EGU2020-7951, updated on 12 Jun 2020
EGU General Assembly 2020
© Author(s) 2020. This work is distributed under
the Creative Commons Attribution 4.0 License.

Integrated extreme sea level events in the Mediterranean coast of Spain

Andrea Lira Loarca1, Manuel Cobos1, Agustín Millares1, Giovanni Besio2, and Asunción Baquerizo1
Andrea Lira Loarca et al.
  • 1Andalusian Institute for Earth System Research, University of Granada, Granada, Spain (;;;
  • 2Department of Civil, Chemical and Environmental Engineering, University of Genoa, Genoa, Italy (

Coastal areas are one of the most vulnerable regions to climate change given their high exposure to the increasingly frequent extreme sea level (ESL) events and the high population density with around 680 million people (approximately 10% of the world’s population) residing at less than 10 m above sea level and projected to reach more than one billion by 2050 (IPCC, 2019).

Extreme sea level events include the combination of mean sea level, tides, surges and waves set-up. These events that historically occurred once per century are projected to become at least an annual occurrence at most parts of the world during the 21st century. Therefore, a crucial step towards coastal planning and adaption is the understanding of the drivers and impacts of ESL events (Hinkel et al., 2019).

Flooding and extreme events in river mouths and their adjacent coastline have a complex nature with oceanic and fluvial processes taking place. Their analysis requires, therefore, the consideration of several physical variables that play a role in water levels such as precipitation, waves, storm surge, and tides. In a climate change scenario, the effects of sea level rise and storminess changes must also be accounted for. The contribution of different processes to ESL events has often been analyzed independently given the difficulty to predict their combined effects.

This work focuses on the analysis of ESL events due to the combination of sea level rise, extreme waves, storm surges, tides and river flows in a climate change scenario, following:

  1. Projections of wave variables for an ensemble of EURO-CORDEX RCMs under RCP8.5 using WavewatchIII v5.16 (Besio et al., 2019). Wave propagation of local hydrodynamic processes and storm surge with Delft3D.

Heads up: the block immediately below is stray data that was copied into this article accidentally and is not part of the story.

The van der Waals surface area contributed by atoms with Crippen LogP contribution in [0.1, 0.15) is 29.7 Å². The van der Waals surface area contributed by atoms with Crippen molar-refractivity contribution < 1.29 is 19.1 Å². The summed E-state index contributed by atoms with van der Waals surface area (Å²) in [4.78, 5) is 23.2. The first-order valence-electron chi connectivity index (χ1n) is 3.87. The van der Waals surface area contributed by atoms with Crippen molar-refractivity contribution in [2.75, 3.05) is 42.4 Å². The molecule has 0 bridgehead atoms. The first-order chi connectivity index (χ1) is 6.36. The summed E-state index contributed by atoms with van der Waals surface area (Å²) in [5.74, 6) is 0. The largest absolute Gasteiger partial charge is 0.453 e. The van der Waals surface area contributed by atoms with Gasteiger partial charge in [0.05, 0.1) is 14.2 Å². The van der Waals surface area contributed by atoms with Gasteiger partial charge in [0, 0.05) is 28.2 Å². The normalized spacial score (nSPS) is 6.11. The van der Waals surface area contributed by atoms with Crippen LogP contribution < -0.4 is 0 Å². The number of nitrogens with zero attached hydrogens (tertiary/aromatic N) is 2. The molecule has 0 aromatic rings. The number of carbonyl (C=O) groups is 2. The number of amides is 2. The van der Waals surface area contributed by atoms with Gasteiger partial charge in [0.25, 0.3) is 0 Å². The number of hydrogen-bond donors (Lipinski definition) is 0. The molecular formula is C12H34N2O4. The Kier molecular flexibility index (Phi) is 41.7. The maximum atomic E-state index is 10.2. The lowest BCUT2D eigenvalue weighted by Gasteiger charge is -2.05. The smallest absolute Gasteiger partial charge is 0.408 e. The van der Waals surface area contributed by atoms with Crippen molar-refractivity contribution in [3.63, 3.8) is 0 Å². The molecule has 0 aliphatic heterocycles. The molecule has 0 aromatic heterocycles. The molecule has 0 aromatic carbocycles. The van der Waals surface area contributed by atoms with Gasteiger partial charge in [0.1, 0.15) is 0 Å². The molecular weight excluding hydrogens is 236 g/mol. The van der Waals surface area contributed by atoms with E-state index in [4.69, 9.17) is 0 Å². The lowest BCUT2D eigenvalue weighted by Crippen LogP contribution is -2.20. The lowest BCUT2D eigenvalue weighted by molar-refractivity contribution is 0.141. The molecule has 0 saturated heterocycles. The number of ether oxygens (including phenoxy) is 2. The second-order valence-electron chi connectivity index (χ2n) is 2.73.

2. Projections of river flow using a physical-based and distributed hydrological model under the same runs as the wave climate.
  3. Joint statistical characterization of local waves and river flows and long-term temporal variability based on the methodology of Lira-Loarca et al. (2020).
  4. Analysis of compound extreme sea level and flooding events.

The methodology is applied to a case study in the coast of Granada (Spain) where severe flood events have occurred in recent years. The results highlight the need for an integrated approach encompassing the relevant components of water levels, and specifically sea level rise and waves and the differences in the temporal variability of the significant wave height in a climate change scenario.




  • Besio et al., 2019. Trends and variability of waves under scenario RCP8.5 in the Mediterranean Sea. 2ndInternational Workshop on Waves, Storm Surges, and Coastal Hazards, Melbourne, Australia
  • Hinkel et al., 2019. Sea level rise and implications for low lying islands, coasts and communities. IPCC SROCC.
  • IPCC, 2019. SPM Special Report on the Ocean and Cryosphere in a Changing Climate.
  • Lira-Loarca et al., 2020. Storm characterization and simulation for damage evolution models of maritime structures. Coastal Engineering, 156, 103620.

How to cite: Lira Loarca, A., Cobos, M., Millares, A., Besio, G., and Baquerizo, A.: Integrated extreme sea level events in the Mediterranean coast of Spain, EGU General Assembly 2020, Online, 4–8 May 2020, EGU2020-7951,, 2020


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